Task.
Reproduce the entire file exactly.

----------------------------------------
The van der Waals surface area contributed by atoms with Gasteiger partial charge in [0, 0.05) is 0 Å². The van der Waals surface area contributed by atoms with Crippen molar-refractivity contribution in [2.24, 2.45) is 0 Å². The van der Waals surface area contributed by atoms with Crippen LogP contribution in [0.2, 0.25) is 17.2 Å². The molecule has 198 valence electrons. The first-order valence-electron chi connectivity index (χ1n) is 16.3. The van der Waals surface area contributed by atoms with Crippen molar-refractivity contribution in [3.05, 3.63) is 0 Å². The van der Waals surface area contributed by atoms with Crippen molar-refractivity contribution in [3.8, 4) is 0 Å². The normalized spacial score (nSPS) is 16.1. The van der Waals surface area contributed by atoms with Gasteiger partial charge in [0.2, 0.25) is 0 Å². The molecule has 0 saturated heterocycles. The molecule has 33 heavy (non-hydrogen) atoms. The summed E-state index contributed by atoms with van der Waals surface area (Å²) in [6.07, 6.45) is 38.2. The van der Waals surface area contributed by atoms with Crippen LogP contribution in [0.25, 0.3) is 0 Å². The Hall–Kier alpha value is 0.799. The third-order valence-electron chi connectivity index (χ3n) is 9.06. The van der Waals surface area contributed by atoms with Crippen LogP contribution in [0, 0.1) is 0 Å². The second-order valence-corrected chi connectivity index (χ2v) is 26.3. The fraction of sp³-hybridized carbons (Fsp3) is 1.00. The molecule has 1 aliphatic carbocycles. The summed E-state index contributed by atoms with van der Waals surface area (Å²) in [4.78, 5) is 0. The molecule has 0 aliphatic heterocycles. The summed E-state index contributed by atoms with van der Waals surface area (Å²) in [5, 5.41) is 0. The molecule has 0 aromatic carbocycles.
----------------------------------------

The van der Waals surface area contributed by atoms with Gasteiger partial charge in [0, 0.05) is 0 Å². The van der Waals surface area contributed by atoms with Crippen molar-refractivity contribution in [2.24, 2.45) is 0 Å². The van der Waals surface area contributed by atoms with Crippen LogP contribution in [0.2, 0.25) is 17.2 Å². The molecule has 198 valence electrons. The first-order valence-electron chi connectivity index (χ1n) is 16.3. The van der Waals surface area contributed by atoms with Crippen molar-refractivity contribution in [3.05, 3.63) is 0 Å². The van der Waals surface area contributed by atoms with Crippen molar-refractivity contribution in [3.8, 4) is 0 Å². The normalized spacial score (nSPS) is 16.1. The van der Waals surface area contributed by atoms with Gasteiger partial charge in [0.2, 0.25) is 0 Å². The molecule has 0 saturated heterocycles. The molecule has 33 heavy (non-hydrogen) atoms. The summed E-state index contributed by atoms with van der Waals surface area (Å²) in [6.07, 6.45) is 38.2. The van der Waals surface area contributed by atoms with Crippen LogP contribution in [0.25, 0.3) is 0 Å². The Hall–Kier alpha value is 0.799. The third-order valence-electron chi connectivity index (χ3n) is 9.06. The van der Waals surface area contributed by atoms with Crippen LogP contribution in [0, 0.1) is 0 Å². The second-order valence-corrected chi connectivity index (χ2v) is 26.3. The fraction of sp³-hybridized carbons (Fsp3) is 1.00. The molecule has 1 aliphatic carbocycles. The summed E-state index contributed by atoms with van der Waals surface area (Å²) in [4.78, 5) is 0. The molecule has 0 aliphatic heterocycles. The summed E-state index contributed by atoms with van der Waals surface area (Å²) in [5, 5.41) is 0. The molecule has 0 aromatic carbocycles.